Interview with Mr. Stèphane Chazel, appointed new FEI Endurance Technical Committee member
Sport Endurance Evo magazine passed the mic to Mr. Chazel just after his nomination:
The French rider, trainer and breeder, Stéphane Chazel (1968), makes his entrance in the FEI Endurance Committee. He was appointed for a four year term, following the decision taken by the FEI Bureau in Tokyo on 19 November 2016. Mr. Chazel is replacing the outgoing member Khalid Ahmed Hasan (BRN).
Mr. Chazel comes from a family of breeders and riders of Arabian horses, the new Committee member has always been passionate about endurance riding.
He was involved for 20 years in this discipline and gave an important contribution to its evolution and regulations within many organizations in France, such as CNREE, ACA, SHF and CREE. In addition, he organized FFE and FEI Endurance events in a 10 year lapse, while in the past five years he has largely contributed to the development of Endurance riding in China.
1) What is the first proposal that you would like to submit in FEI?
Work towards a new categorisation method for endurance events: let me explain. What makes for the difficulty and the level of a competition is neither the distance nor the terrain! It is the level of the contestants present and therefore the speed at which they will tackle the terrain and distance in question! I believe that the categories of our events can no longer simply be divided up on the basis of distance. We need to think up competitions involving competitors of comparable status.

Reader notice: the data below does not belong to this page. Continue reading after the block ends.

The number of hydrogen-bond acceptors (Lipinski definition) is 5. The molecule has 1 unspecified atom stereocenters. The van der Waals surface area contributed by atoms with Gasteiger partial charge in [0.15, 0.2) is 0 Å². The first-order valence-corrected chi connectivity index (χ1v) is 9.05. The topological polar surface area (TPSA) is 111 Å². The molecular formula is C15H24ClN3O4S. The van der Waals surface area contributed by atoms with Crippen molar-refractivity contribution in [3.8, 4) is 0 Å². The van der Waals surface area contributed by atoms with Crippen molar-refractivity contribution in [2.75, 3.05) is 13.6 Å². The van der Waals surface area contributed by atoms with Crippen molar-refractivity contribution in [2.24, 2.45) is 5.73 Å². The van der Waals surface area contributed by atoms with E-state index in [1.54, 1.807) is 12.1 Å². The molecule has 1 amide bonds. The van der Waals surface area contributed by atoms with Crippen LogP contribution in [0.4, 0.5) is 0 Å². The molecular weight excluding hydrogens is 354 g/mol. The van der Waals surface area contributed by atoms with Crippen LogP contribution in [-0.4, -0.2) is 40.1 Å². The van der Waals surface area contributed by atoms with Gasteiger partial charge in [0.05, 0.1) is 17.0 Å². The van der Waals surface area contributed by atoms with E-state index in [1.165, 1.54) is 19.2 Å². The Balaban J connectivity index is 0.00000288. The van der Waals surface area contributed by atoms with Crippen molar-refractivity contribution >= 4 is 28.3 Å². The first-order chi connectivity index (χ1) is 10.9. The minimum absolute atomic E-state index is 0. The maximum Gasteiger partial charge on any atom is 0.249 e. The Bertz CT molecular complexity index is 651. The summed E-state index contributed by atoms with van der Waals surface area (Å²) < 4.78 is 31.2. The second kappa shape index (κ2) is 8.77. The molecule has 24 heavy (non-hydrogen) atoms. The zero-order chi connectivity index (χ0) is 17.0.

2) What’s your opinion regarding speed reduction in races like Bouthieb?
I believe the” Bouthieb” protocol could be relevant for the qualifying circuit of our horses and to teach novice riders about the discipline. But it is NOT my idea of our sport. Our sport is a simple one: “Endurance riding is the competition between one horse-one rider pairs over a designated long distance course (160 km), in the SHORTEST time possible, with the emphasis on HORSE WELFARE!”
But the unlimited speed contests of less than 120 km are not instructive, they are not educational either for young or novice riders and do not contribute to the making of future endurance horses! We must maintain a speed limit on our 80- or 100-km competitions to educate both horses and riders.
3) How is it then that the least experienced riders and the youngest horses are the ones who compete over the shortest distances, at the fastest and therefore most dangerous speeds?
I don’t have problem with high speed, until its reach by horse/ rider with the experience, maturity, level to do it!
4) What’s the future of endurance riding?
The FEI and the NFs are federations of riders, of athletes!
Careful of the drift towards a more professional sport, tuned more towards training yards, like gallop racing. Such a shift is a possibility but one must accept the consequences… Like in horseracing!
Why not? But this is very far from the idea whereby endurance is considered as a test of:
Discipline, stamina, fitness and patience.
The supreme test of horsemanship……